Where do all the old books go?
Books forgotten, passed to-and-fro,
Stories regected, not wanted, oh,
Where do all the old books go?
* * *
Half an hour later, Eloise was told she could explore the shop a little later, after she had worked out how to use the till and the computer. The majority of the questions had been about what she had enjoyed doing in her work previously, and similar others. She moved on to looking through the records on the computer of the books in stock.
Because today was her first day and interveiw, the shop was closed, so she had plenty of time to prepare for facing the public. The till was pretty easy to handle, but it nearly snapped her fingers off when she accidentally pressed the 'Close Drawer' button.
Eloise bent down, looking at the dictionaries and encyclopedias in the shelves of the desk. These were probably here in case anything needed looking up. She sat back on her heels and thought about what had already happened so far that day.
Firstly, she had broken the handle on the shop door. Sam had temporarily fixed it, but she had promised profusely that she would pay for it. Then, during her interview, her hair had knotted around her hand, and Sam had impatiently cut the few strands off to free her finger. It definately hadn't been a good first impression.
Yet, despite her clumsy blunders, he had hired her withought a second thought. She glanced around at the walls. It wasn't too big a place, so it musn't need much care. I wonder why he was wanting to hire someone anyway...She wondered.
Eloise got up and stretched, squeezing her eyelids shut as she did so. When she opened them, however, she met a completely different scene.
A stack of about four books were clumsily stacked on the counter. She blinked. She blinked again. Had they been there before? Eloise didn't think so. She picked the top one and turned it over in her hands. No, it hadn't been there before, she would remember. She looked round. No-one had been in whilst she was down looking at the dictionaries. Weird. Maybe it had been Sam.
She climbed up the creaky spiraling wooden stairs to the 'Secondhand and Antiques' part of the shop, where he was checking the collection of records that was in a box on the floor.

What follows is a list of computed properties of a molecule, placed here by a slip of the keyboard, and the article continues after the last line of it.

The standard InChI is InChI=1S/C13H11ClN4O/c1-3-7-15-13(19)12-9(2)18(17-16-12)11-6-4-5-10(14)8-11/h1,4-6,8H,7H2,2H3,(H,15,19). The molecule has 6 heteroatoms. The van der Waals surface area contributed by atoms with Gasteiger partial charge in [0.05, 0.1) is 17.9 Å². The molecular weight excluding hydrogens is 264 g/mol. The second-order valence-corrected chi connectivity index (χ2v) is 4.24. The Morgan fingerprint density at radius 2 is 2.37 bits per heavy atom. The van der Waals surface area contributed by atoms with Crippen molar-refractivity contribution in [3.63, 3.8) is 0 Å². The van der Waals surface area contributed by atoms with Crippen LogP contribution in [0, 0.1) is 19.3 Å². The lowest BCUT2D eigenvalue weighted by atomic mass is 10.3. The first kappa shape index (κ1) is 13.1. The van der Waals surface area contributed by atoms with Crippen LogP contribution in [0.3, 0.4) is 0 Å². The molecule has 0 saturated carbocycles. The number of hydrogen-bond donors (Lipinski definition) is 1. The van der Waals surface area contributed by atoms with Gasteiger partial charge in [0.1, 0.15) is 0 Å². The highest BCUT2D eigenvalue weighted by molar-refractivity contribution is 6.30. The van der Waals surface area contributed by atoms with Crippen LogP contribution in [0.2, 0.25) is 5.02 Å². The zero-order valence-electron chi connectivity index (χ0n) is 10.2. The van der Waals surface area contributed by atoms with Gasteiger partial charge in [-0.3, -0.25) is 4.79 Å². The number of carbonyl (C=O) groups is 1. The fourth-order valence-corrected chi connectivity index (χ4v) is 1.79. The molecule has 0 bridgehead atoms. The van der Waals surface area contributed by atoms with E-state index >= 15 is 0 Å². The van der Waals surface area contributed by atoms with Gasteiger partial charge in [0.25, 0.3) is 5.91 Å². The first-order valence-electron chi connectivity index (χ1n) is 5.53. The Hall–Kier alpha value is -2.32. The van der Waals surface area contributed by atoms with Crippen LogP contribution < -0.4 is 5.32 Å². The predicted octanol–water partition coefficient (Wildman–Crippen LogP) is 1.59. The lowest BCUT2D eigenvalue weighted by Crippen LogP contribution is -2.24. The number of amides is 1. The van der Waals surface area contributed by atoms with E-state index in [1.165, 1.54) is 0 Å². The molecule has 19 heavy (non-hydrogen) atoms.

He looked up.
"Did you want me to put these books on the shelves? They were on the counter..."
He raised an eyebrow suspiciously.
"I think your disease is acting up again."
Eloise pouted and frowned. "I don't have a disease."
"Huh. Well, of course not. I would have told you to put them away if I wanted you to. What's the point in just leaving them on the desk?" He said quite haughtily. Then he looked at his watch.
"There isn't much work for you today. Once you've tidied up, you can go home if you want."
She nodded, still a little confused and pouting. Eloise looked down at the books as Sam went back to the records, and she recognised them to be worn versions of 'Macbeth' by William Shakespear. She sighed and looked along for the 'English Literature' part of the shelf at the other side of the room.
* * *
Eloise Baker picked up her bag and coat, since the rain had now decided on giving a brief interval, and hurried to her car parked past the alleyway and down the old cobbled road. She lived only two or three streets away, so it was actually very bad of her to take the car, but it was raining when she came out, and, knowing her luck, she probably would have slipped in a puddle and broken her leg or something stupid like that.
She parked the car oustide her front door, house number 13, and got out. Eloise lived in a cute little terraced house, with a blue door. She had painted it herself obviously, and somehow gotten herself coated in the process. She unlocked the door, stepped through the front room into the kitchen, putting her bag down and oening the nearest window to let in some fresh air.
Eloise had a on one of the counters in her kitchen that contained all kinds of memos and important notes. She had often spilt sauce or sugar on these documents, due to her being clumsy, and kept the most special or important ones where she couldn't harm them. Right now, she was writing a note on a post-it reminding herself to walk to work the next day, if it was decent outside (which it probably wouldn't be).
She almost stuck it to the pile, but, thinking better of it, placed it on a cupboard door where she could see it. Then she turned to face the window again. And guess what she saw.
Stacked clumsily but intentionally on the window-sill was a pile of ragged-looking old books.